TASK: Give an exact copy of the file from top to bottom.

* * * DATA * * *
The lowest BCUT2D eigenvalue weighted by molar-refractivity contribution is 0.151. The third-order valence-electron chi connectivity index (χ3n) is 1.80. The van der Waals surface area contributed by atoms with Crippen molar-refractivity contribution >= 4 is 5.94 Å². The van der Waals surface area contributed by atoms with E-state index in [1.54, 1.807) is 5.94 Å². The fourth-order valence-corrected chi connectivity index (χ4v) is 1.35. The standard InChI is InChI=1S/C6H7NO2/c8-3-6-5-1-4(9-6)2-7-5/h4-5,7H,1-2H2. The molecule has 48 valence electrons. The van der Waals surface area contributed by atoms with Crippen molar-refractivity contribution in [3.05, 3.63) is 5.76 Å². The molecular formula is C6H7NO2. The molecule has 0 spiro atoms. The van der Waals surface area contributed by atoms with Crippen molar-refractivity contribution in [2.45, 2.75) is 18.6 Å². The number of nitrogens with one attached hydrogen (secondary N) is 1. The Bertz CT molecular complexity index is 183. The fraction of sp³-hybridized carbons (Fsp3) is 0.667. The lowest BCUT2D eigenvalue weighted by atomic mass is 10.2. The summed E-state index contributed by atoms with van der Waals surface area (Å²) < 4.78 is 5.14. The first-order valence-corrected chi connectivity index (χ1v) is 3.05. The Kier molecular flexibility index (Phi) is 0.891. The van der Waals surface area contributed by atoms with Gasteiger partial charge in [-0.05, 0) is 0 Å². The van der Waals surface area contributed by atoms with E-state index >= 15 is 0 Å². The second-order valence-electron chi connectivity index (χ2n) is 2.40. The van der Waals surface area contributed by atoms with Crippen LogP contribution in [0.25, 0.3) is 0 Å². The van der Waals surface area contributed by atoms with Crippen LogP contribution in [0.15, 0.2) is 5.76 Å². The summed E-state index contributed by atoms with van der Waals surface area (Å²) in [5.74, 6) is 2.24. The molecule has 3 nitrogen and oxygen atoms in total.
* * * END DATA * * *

The lowest BCUT2D eigenvalue weighted by molar-refractivity contribution is 0.151. The third-order valence-electron chi connectivity index (χ3n) is 1.80. The van der Waals surface area contributed by atoms with Crippen molar-refractivity contribution >= 4 is 5.94 Å². The van der Waals surface area contributed by atoms with E-state index in [1.54, 1.807) is 5.94 Å². The fourth-order valence-corrected chi connectivity index (χ4v) is 1.35. The standard InChI is InChI=1S/C6H7NO2/c8-3-6-5-1-4(9-6)2-7-5/h4-5,7H,1-2H2. The molecule has 48 valence electrons. The van der Waals surface area contributed by atoms with Crippen molar-refractivity contribution in [3.05, 3.63) is 5.76 Å². The molecular formula is C6H7NO2. The molecule has 0 spiro atoms. The van der Waals surface area contributed by atoms with Crippen molar-refractivity contribution in [2.45, 2.75) is 18.6 Å². The number of nitrogens with one attached hydrogen (secondary N) is 1. The Bertz CT molecular complexity index is 183. The fraction of sp³-hybridized carbons (Fsp3) is 0.667. The lowest BCUT2D eigenvalue weighted by atomic mass is 10.2. The summed E-state index contributed by atoms with van der Waals surface area (Å²) < 4.78 is 5.14. The first-order valence-corrected chi connectivity index (χ1v) is 3.05. The Kier molecular flexibility index (Phi) is 0.891. The van der Waals surface area contributed by atoms with Gasteiger partial charge in [-0.05, 0) is 0 Å². The van der Waals surface area contributed by atoms with E-state index >= 15 is 0 Å². The second-order valence-electron chi connectivity index (χ2n) is 2.40. The van der Waals surface area contributed by atoms with Crippen LogP contribution in [0.25, 0.3) is 0 Å². The van der Waals surface area contributed by atoms with Crippen LogP contribution in [0.15, 0.2) is 5.76 Å². The summed E-state index contributed by atoms with van der Waals surface area (Å²) in [5.74, 6) is 2.24. The molecule has 3 nitrogen and oxygen atoms in total.